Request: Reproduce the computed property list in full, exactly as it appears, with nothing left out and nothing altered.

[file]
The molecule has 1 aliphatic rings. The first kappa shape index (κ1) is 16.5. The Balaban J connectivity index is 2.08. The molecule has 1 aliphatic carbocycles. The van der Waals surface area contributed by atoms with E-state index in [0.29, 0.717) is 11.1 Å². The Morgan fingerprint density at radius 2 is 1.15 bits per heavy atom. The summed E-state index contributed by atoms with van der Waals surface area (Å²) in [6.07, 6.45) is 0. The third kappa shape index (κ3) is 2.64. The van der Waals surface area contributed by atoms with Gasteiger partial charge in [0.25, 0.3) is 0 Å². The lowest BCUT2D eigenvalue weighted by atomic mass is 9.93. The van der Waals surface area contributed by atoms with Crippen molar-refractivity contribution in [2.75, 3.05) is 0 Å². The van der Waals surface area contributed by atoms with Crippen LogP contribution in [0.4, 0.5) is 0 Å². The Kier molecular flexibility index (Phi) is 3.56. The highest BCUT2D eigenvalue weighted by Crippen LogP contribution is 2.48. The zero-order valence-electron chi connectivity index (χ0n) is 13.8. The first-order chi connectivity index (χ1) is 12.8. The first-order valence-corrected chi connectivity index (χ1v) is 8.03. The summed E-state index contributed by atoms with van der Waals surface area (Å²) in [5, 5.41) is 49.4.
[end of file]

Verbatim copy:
The molecule has 1 aliphatic rings. The first kappa shape index (κ1) is 16.5. The Balaban J connectivity index is 2.08. The molecule has 1 aliphatic carbocycles. The van der Waals surface area contributed by atoms with E-state index in [0.29, 0.717) is 11.1 Å². The Morgan fingerprint density at radius 2 is 1.15 bits per heavy atom. The summed E-state index contributed by atoms with van der Waals surface area (Å²) in [6.07, 6.45) is 0. The third kappa shape index (κ3) is 2.64. The van der Waals surface area contributed by atoms with Gasteiger partial charge in [0.25, 0.3) is 0 Å². The lowest BCUT2D eigenvalue weighted by atomic mass is 9.93. The van der Waals surface area contributed by atoms with Crippen molar-refractivity contribution in [2.75, 3.05) is 0 Å². The van der Waals surface area contributed by atoms with Crippen LogP contribution in [0.4, 0.5) is 0 Å². The Kier molecular flexibility index (Phi) is 3.56. The highest BCUT2D eigenvalue weighted by Crippen LogP contribution is 2.48. The zero-order valence-electron chi connectivity index (χ0n) is 13.8. The first-order chi connectivity index (χ1) is 12.8. The first-order valence-corrected chi connectivity index (χ1v) is 8.03. The summed E-state index contributed by atoms with van der Waals surface area (Å²) in [5, 5.41) is 49.4.